Disclaimer: This work was produced by one of our expert legal writers, as a learning aid to help law students with their studies.

Any opinions, findings, conclusions, or recommendations expressed in this material are those of the authors and do not reflect the views of LawTeacher.net. Any information contained in this help guide does not constitute legal advice and should be treated as educational content only.

Preparing for Trial and Appealing Judgment | LPC Help

558 words (2 pages) LPC Help Guide

1st Jun 2020 LPC Help Guide Reference this In-house law team

Jurisdiction / Tag(s): UK Law

19. Preparing for Trial and Appealing Judgment

Our experts have prepared these LPC notes on preparing for the trial and appealing against the judgement, for you. If you would like one of our LPC-qualified experts to prepare a fully custom essay or an LPC coursework assignment for you, click here to place your order. Our LPC-qualified team can also draft clauses and contracts for you.

Once the case has been listed for trial, a Notice of Hearing will be sent to all parties to inform them of the trial date.

Once this is received, a solicitor must make the final preparations for trial:

Witness Summonses

Any witnesses or expert witnesses required to attend the trial must be sent a summons compelling them to attend trial.

From N20 must be completed and sent to the Court with the relevant fee.

A summons can be served either by the Court or the solicitor but must be done so at least a week before the date of the trial.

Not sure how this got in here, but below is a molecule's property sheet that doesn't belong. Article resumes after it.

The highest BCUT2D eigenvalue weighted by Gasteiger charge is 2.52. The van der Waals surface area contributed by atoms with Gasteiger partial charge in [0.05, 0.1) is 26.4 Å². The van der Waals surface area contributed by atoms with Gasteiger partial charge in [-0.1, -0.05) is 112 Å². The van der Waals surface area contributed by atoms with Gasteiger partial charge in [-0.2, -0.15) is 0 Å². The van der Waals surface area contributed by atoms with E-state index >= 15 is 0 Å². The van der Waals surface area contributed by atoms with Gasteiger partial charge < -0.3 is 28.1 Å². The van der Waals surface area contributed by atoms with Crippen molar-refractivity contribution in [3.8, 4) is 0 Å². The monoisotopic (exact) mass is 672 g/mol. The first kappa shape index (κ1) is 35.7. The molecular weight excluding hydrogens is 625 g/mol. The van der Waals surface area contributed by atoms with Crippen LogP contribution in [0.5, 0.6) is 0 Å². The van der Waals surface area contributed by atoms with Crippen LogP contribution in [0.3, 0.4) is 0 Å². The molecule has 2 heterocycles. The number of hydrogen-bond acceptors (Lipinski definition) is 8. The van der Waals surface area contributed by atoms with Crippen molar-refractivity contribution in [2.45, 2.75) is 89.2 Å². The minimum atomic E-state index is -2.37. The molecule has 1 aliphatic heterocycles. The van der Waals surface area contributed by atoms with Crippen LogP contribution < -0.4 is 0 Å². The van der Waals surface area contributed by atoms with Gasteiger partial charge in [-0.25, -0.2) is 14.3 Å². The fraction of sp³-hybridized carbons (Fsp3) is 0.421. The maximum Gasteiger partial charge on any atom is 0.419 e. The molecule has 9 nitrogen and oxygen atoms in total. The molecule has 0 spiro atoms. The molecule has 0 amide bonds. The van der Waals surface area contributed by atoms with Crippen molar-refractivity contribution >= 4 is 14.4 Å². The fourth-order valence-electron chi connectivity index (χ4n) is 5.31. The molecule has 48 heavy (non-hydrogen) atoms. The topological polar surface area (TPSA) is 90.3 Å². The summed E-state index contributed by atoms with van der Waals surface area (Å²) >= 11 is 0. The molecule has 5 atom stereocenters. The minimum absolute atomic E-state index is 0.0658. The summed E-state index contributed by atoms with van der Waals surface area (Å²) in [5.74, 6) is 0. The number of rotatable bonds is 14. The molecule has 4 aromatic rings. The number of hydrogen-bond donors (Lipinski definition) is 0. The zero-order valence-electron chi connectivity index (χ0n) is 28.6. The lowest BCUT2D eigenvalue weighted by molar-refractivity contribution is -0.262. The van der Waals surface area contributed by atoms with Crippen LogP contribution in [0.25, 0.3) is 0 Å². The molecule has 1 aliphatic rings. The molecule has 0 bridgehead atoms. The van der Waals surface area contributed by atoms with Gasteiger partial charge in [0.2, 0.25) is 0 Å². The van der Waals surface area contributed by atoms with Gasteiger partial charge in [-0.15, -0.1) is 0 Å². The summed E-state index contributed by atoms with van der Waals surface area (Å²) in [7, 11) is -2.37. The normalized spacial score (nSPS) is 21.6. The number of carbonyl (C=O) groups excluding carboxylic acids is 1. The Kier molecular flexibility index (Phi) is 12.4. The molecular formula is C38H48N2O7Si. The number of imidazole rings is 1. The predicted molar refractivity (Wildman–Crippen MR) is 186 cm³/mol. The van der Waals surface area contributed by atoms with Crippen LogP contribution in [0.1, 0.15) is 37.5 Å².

Contact Counsel

Once the trial date is confirmed, counsel must be booked and consideration given to the need for a pre-trial conference.

This is done by contacting chambers and ensuring that the clerk enters details of the trial in the diary.

Barrister’s fees are always arranged through the clerk and are not discussed directly with counsel.

Contact With the Client

The client should also be contacted to confirm that they are aware of the trial date and to discuss any remaining issues, including the possibility of settlement.

Preparing Trial Bundles

Trial bundles are prepared by the Claimant’s legal representative and must usually be filed three to seven days prior to the start of the trial.

The form of the bundle will differ according to the amount of information that need to be included but will include the trial timetable, statement of parties, schedule of issues, skeleton argument, list of authorities, case summary, chronology, claim form and statements, witness statements, expert reports and any other relevant documents.

After the Trial


Once the trial has finished and the judgment has been handed down, attention will turn to the issue of costs.

As discussed, there are a number of costs orders that may be made by the Court in response to counsel’s representations on the matter.


It may be that a party wishes to appeal the judgement given in the lower court.

There are two possible grounds of appeal.

Firstly, that the decision made in the lower court was wrong or that an irregularity or procedural error renders it unjust. Form N161 must be filed along with the necessary documentation and permission will generally be required from the trial judge.

Permission will only be granted if there is a real prospect of success or there exists some other compelling reason that renders an appeal necessary. In addition, there are strict time limits in relation to appeals and these must be adhered to.


Cite This Work

To export a reference to this article please select a referencing stye below:

Reference Copied to Clipboard.
Reference Copied to Clipboard.
Reference Copied to Clipboard.
Reference Copied to Clipboard.
Reference Copied to Clipboard.
Reference Copied to Clipboard.
Reference Copied to Clipboard.

Related Services

View all

Related Content

Jurisdictions / Tags

Content relating to: "UK Law"

UK law covers the laws and legislation of England, Wales, Northern Ireland and Scotland. Essays, case summaries, problem questions and dissertations here are relevant to law students from the United Kingdom and Great Britain, as well as students wishing to learn more about the UK legal system from overseas.

Related Articles